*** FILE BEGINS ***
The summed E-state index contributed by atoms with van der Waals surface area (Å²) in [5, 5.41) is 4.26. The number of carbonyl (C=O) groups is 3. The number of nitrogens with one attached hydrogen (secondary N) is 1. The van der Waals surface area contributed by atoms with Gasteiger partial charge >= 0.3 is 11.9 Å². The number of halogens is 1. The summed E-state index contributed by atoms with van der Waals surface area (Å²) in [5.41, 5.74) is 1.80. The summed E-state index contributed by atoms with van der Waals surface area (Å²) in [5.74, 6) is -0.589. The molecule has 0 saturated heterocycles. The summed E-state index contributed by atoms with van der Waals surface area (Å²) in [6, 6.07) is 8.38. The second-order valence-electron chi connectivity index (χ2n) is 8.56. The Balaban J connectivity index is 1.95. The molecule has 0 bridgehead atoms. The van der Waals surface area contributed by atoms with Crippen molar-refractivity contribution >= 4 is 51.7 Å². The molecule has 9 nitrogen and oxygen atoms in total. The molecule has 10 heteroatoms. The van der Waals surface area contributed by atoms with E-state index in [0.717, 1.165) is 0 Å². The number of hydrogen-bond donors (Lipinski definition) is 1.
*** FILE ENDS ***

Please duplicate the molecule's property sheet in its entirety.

The summed E-state index contributed by atoms with van der Waals surface area (Å²) in [5, 5.41) is 4.26. The number of carbonyl (C=O) groups is 3. The number of nitrogens with one attached hydrogen (secondary N) is 1. The van der Waals surface area contributed by atoms with Gasteiger partial charge >= 0.3 is 11.9 Å². The number of halogens is 1. The summed E-state index contributed by atoms with van der Waals surface area (Å²) in [5.41, 5.74) is 1.80. The summed E-state index contributed by atoms with van der Waals surface area (Å²) in [5.74, 6) is -0.589. The molecule has 0 saturated heterocycles. The summed E-state index contributed by atoms with van der Waals surface area (Å²) in [6, 6.07) is 8.38. The second-order valence-electron chi connectivity index (χ2n) is 8.56. The Balaban J connectivity index is 1.95. The molecule has 0 bridgehead atoms. The van der Waals surface area contributed by atoms with Crippen molar-refractivity contribution >= 4 is 51.7 Å². The molecule has 9 nitrogen and oxygen atoms in total. The molecule has 10 heteroatoms. The van der Waals surface area contributed by atoms with E-state index in [0.717, 1.165) is 0 Å². The number of hydrogen-bond donors (Lipinski definition) is 1.